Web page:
On Wednesday, the government denounced his municipal campaign and branded it illegal. This fueled further political polarization of Turkish society, with social media split between “us” and “them” based on which party is supported; each side trying to prove which is doing the best job for the people.
It is only natural that people who support different political parties or come from different parts of the country might have differing opinions. However, rather than indulging in negative attacks on each other they need to engage with each other in constructive criticism and debate. It is important, in any country, to raise the level of the debate because constructive criticism does not only highlight mistakes, it also suggests where and how improvements can be made.
This is not happening, however, and the psychological damage caused by the growing polarization is disturbing.
As in all nations, the people of Turkey must work together in a spirit of national solidarity to emerge from the pandemic prepared to overcome the looming economic crisis. Once the immediate health threat is over, the opposition can certainly play its part by highlighting the mistakes that were made. That, however, is for the future; this is not the time to be engaging in party politics.
Re-evaluating and restructuring society and the economy will be an important task in the post-pandemic era. For now, both the government and the municipalities — and more importantly, every section of Turkish society — must embrace every step, without discrimination, that is being taken to contain the virus.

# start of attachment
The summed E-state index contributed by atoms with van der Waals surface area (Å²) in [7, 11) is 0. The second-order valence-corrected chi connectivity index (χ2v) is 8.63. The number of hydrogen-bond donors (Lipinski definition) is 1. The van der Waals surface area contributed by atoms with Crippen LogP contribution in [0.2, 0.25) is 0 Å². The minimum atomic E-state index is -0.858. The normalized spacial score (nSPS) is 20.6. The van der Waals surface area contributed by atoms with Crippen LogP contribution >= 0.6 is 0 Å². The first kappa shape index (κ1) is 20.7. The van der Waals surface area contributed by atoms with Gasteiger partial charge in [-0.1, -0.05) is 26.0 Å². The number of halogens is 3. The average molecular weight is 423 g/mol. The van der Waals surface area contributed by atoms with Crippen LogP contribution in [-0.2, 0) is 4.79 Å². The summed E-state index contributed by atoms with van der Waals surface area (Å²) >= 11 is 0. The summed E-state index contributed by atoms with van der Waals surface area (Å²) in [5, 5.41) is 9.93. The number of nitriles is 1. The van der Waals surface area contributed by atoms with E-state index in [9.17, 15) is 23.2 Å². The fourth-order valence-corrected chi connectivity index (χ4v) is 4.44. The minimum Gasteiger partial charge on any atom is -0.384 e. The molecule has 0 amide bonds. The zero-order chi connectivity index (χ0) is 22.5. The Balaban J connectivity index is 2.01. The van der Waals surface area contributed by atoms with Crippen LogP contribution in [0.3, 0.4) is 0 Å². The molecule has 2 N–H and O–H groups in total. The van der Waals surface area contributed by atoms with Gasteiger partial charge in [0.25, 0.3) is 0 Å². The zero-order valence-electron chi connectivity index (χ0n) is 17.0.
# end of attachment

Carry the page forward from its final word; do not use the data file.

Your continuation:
The pandemic has revived the rivalry between President Recep Tayyip Erdogan and Istanbul Mayor Ekrem Imamoglu.
The authorities in Turkey are gradually implementing measures to limit the spread of the virus and mitigate its economic and social effects. These measures include economic and social aid packages, although they are still the subjects of debate. Certain responsibilities rest on the shoulders of citizens during times of crisis as well. Policymakers expect the public to cooperate with government instructions designed to keep people safe — staying indoors, for example.
The state and the people each have responsibilities, therefore, and the global health crisis can only be overcome if they coordinate and work together. In fact, this is the most crucial step for stopping the progress of the pandemic. At such times, it is critical that everyone, whether they are in power or in opposition, works together to make the best decisions for the common good.
As a citizen, I am tired of the polarization in Turkish society, and the lack of solidarity at such a troubling time. Like the vast majority of the Turkish people, I want to see everyone in my country working together in unity and solidarity to emerge from this pandemic as soon as possible.
- Sinem Cengiz is a Turkish political analyst who specializes in Turkey’s relations with the Middle East. Twitter: @SinemCngz